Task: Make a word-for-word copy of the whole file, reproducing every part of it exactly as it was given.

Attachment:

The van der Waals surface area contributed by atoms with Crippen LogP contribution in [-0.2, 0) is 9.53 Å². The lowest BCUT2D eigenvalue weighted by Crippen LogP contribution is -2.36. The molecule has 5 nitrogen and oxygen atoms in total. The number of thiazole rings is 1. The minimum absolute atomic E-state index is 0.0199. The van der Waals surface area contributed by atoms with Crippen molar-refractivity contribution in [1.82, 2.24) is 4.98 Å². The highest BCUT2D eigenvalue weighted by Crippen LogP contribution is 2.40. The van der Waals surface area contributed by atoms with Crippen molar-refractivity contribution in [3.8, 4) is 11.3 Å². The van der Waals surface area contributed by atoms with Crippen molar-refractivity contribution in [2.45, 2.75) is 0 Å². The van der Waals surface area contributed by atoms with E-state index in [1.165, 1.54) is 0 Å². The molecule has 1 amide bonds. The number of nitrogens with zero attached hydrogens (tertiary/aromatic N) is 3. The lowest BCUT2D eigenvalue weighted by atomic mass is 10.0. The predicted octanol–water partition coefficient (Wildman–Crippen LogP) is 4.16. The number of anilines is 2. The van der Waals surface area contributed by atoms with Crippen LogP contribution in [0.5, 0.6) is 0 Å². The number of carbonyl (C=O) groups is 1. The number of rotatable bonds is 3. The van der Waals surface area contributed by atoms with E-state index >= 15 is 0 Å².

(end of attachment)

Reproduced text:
The van der Waals surface area contributed by atoms with Crippen LogP contribution in [-0.2, 0) is 9.53 Å². The lowest BCUT2D eigenvalue weighted by Crippen LogP contribution is -2.36. The molecule has 5 nitrogen and oxygen atoms in total. The number of thiazole rings is 1. The minimum absolute atomic E-state index is 0.0199. The van der Waals surface area contributed by atoms with Crippen molar-refractivity contribution in [1.82, 2.24) is 4.98 Å². The highest BCUT2D eigenvalue weighted by Crippen LogP contribution is 2.40. The van der Waals surface area contributed by atoms with Crippen molar-refractivity contribution in [3.8, 4) is 11.3 Å². The van der Waals surface area contributed by atoms with Crippen molar-refractivity contribution in [2.45, 2.75) is 0 Å². The van der Waals surface area contributed by atoms with E-state index in [1.165, 1.54) is 0 Å². The molecule has 1 amide bonds. The number of nitrogens with zero attached hydrogens (tertiary/aromatic N) is 3. The lowest BCUT2D eigenvalue weighted by atomic mass is 10.0. The predicted octanol–water partition coefficient (Wildman–Crippen LogP) is 4.16. The number of anilines is 2. The van der Waals surface area contributed by atoms with Crippen LogP contribution in [0.5, 0.6) is 0 Å². The number of carbonyl (C=O) groups is 1. The number of rotatable bonds is 3. The van der Waals surface area contributed by atoms with E-state index >= 15 is 0 Å².